It was a year that was lit up by men who would own the future, and by the Brendon McCullum brand of cricket, which demonstrated to the world that unflinchingly aggressive cricket can reside in perfect harmony with what we have come to understand as the spirit of the game. But the abjectness of West Indies and Sri Lanka brought 2015 to an end with a whimper.
Hope for better lurks round the corner. It involves only the BCCI on the face of it, but given Indian cricket is the honeypot around which the global cricket economy is built, structural reforms to the body that controls it should be of huge significance to the cricket world.
By the general standards of cricket administration around the world, the BCCI is reasonably well run, and by the standards of sports administration in India, it is a shining beacon of efficiency and dynamism. But a lot is expected of the organisation that runs the sport that remains, despite distractions, a national obsession in the world's second most populous country, and the organisation that has rightfully assumed the leadership of world cricket. That is what makes the Lodha Committee recommendations so eagerly awaited. And unlike other such reports in the past, this one can't be easily binned, for it has the might of the Supreme Court behind it.
Already, everything that happened in the course of the year seems remarkable. At the start of the year, N Srinivasan's grip on Indian cricket, and by extension global cricket, seemed unshakeable. As part of the ICC revamp, Srinivasan had managed to corner for the BCCI a large chunk of the world body's revenue, formalised a takeover of the ICC's decision-making process along with the cricket boards of England and Australia, and secured for himself the position of the ICC's first chairman. Even though he remained barred from contesting the BCCI election, he appeared to have retained his hold over the electoral college of the board. But how swiftly it all unravelled.
However, in a twisted way, Srinivasan can be credited for the reforms that have been instituted by the BCCI. Judicial intervention wouldn't have been required had he chosen propriety over power when Gurunath Meiyappan, his son-in-law and de facto CEO of Chennai Super Kings, was found betting on IPL matches; it is quite plausible that business would have gone on as usual at the BCCI. But once the courts got involved, everything, including the very structure of the BCCI, became open to scrutiny.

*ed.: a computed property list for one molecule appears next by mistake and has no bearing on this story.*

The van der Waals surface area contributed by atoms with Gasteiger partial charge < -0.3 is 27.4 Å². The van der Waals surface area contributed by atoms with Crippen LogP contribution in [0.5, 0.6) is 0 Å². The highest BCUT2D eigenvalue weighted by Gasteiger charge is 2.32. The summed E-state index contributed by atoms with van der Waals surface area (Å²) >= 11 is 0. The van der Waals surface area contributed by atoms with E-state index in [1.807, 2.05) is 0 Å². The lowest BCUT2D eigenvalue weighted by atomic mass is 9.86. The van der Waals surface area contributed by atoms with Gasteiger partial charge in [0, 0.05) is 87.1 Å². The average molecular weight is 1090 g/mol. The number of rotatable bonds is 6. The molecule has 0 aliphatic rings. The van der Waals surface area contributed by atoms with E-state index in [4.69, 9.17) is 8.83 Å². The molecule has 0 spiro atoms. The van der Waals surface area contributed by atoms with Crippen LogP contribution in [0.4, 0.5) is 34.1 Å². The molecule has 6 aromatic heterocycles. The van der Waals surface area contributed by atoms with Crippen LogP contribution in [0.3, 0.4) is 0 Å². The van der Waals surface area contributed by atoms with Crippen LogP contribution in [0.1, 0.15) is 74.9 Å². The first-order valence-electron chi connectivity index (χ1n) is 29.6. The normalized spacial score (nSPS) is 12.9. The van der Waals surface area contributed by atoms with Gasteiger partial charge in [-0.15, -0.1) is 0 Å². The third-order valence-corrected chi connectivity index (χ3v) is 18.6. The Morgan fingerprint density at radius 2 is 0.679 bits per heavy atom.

Pragmatists and cynics will attribute it to the sword hanging over the BCCI's head in the shape of the Lodha ruling, but whatever angle they are seen from, the reforms instituted by the current administration are already spectacular given the past behaviour of the board.
The issue of conflict of interest has been openly tackled, the sub-committees, forever a tool of appeasement, have been pruned, and the BCCI's accounts have been made public. Shashank Manohar, returning as BCCI president, has even gone further, in expressing his disapproval of the Big Three takeover, at the risk of annoying his colleagues who enthusiastically endorse India's claim to one-fifth of the ICC's global revenues as perfectly legitimate. Manohar and his comrades in the anti-Srinivasan camp cannot escape the culpability of being complicit in allowing him to own a IPL team in the first place, but in his second term Manohar has walked the talk so far. Still, even the most reform-minded administrators will spend a few anxious nights before the Lodha committee tables its recommendations. They could be game-changing.
A pink future?
There was a game-changer on the field too, in the shape of the pink ball. As an idea it wasn't as revolutionary as the last big one. T20 cricket has reshaped the game in a manner and at a pace that would have been unimaginable a decade ago. And both night cricket and a different-coloured ball have existed for decades. But this involved Test cricket, a form that has been left, apart from the Decision Review System, primarily untouched over the years. And for the right reasons too.